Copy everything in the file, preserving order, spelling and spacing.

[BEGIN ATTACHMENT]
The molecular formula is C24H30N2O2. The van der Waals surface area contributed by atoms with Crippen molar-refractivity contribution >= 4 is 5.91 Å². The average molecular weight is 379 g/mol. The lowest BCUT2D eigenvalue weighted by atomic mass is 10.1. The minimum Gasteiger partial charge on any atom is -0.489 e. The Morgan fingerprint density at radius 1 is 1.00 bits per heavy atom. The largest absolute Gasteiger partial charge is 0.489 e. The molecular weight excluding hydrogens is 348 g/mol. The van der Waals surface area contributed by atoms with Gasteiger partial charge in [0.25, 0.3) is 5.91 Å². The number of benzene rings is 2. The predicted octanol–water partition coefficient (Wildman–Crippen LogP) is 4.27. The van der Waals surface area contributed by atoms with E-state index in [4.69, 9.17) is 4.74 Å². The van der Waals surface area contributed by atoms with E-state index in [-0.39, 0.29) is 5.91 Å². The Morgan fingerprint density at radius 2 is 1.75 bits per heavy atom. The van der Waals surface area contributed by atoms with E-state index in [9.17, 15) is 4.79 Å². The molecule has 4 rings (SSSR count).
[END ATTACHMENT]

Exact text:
The molecular formula is C24H30N2O2. The van der Waals surface area contributed by atoms with Crippen molar-refractivity contribution >= 4 is 5.91 Å². The average molecular weight is 379 g/mol. The lowest BCUT2D eigenvalue weighted by atomic mass is 10.1. The minimum Gasteiger partial charge on any atom is -0.489 e. The Morgan fingerprint density at radius 1 is 1.00 bits per heavy atom. The largest absolute Gasteiger partial charge is 0.489 e. The molecular weight excluding hydrogens is 348 g/mol. The van der Waals surface area contributed by atoms with Gasteiger partial charge in [0.25, 0.3) is 5.91 Å². The number of benzene rings is 2. The predicted octanol–water partition coefficient (Wildman–Crippen LogP) is 4.27. The van der Waals surface area contributed by atoms with E-state index in [4.69, 9.17) is 4.74 Å². The van der Waals surface area contributed by atoms with E-state index in [-0.39, 0.29) is 5.91 Å². The Morgan fingerprint density at radius 2 is 1.75 bits per heavy atom. The van der Waals surface area contributed by atoms with E-state index in [9.17, 15) is 4.79 Å². The molecule has 4 rings (SSSR count).